lit. Where portions of the scene were in shadow some of the details
became murky, although most viewers wouldn't know that there was
additional detail that they were missing as the amount is relatively
Lastly, I tested the 50PK750's performance with standard definition DVDs courtesy of Michael Mann's Heat (Warner Home Video). I had the Oppo output the signal via 480i over component, 480p over HDMI and then 1080p over HDMI. Comparing the 480 component and HDMI feeds; the difference was not as big as I expected it to be but the HDMI feed was slightly cleaner with less video noise. The LG did a good job scaling the 480p to 1080p; scaling artifacts were noticeable only occasionally when viewing very closely and did not interfere with normal viewing. The Oppo's scaler did an even better job. The biggest difference was with moving objects; still images were slightly sharper through the Oppo's scaler but the difference was very minimal with these images. (Review of the Oppo BDP-95 coming soon.)
Competition and Comparison
The Panasonic TC-P50G25 would be one of the closer competitors to this LG. From a pure industrial design, aesthetic viewpoint I prefer the LG but performance-wise there are some tradeoffs between the two units. The Panasonic is likely to be sharper with deeper blacks and the LG is likely to have better colors and video processing.
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The biggest downside of the LG 50PK750 was its black level. It doesn't really match the output of sets like Panasonic's current 2D and 3D plasmas or the standard set by the now-defunct Pioneer Kuro sets.
The beautiful and shiny front panel had less glare than I feared it might but glare may still be an issue if there is a light source in just the wrong position in the room, otherwise glare was not a problem for me.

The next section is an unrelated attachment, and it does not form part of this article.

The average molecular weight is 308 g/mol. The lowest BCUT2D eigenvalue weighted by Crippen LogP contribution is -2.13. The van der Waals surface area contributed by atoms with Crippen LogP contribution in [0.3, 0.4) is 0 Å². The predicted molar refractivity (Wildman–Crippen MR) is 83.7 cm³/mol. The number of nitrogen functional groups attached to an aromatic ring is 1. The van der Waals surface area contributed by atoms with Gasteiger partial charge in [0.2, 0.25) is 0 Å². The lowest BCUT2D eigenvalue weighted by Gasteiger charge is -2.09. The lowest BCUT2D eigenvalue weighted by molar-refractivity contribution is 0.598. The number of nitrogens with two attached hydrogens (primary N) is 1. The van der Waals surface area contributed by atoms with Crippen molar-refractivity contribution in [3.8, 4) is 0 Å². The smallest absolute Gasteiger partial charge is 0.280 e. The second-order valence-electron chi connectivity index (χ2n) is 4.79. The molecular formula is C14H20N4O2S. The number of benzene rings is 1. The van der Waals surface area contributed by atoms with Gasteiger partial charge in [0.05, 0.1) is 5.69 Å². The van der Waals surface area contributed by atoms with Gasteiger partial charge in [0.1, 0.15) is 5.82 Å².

There are a couple of features that one might miss. Integrators may miss a RS-232 control port. If you were planning on using the LG's internal speakers, the lack of SRS or Dolby volume is a bit disappointing although LG's Clear Voice II and Infinite Sound technologies provide more than adequate sound for casual TV viewing.
The LG 50PK750 is a beautiful, full featured HDTV. Its wireless media option will be a lifesaver in some installations, saving hundreds of dollars over competitive wireless HDMI systems. The LG's graceful, modern industrial design will make for an attractive feature in contemporary interiors when the unit is off. More importantly, its video performance, with the exception of black levels, is quite good. For those viewers who plan to install the television in a well lit room, the black level issue will be minimized. If you are planning on installing the television in a dark, light controlled room you may want to give the television a test view in a dark room before purchasing.
If you are looking for a new television and do not need 3D capability, the LG 50PK750 deserves your attention. The television has a complete feature set with a good Picture Wizard for setup; multiple, customizable viewing modes and most useful, NetCast. Picture quality may not provide the last word in contrast or black levels but the colors and video processing were very good making for a very good picture overall.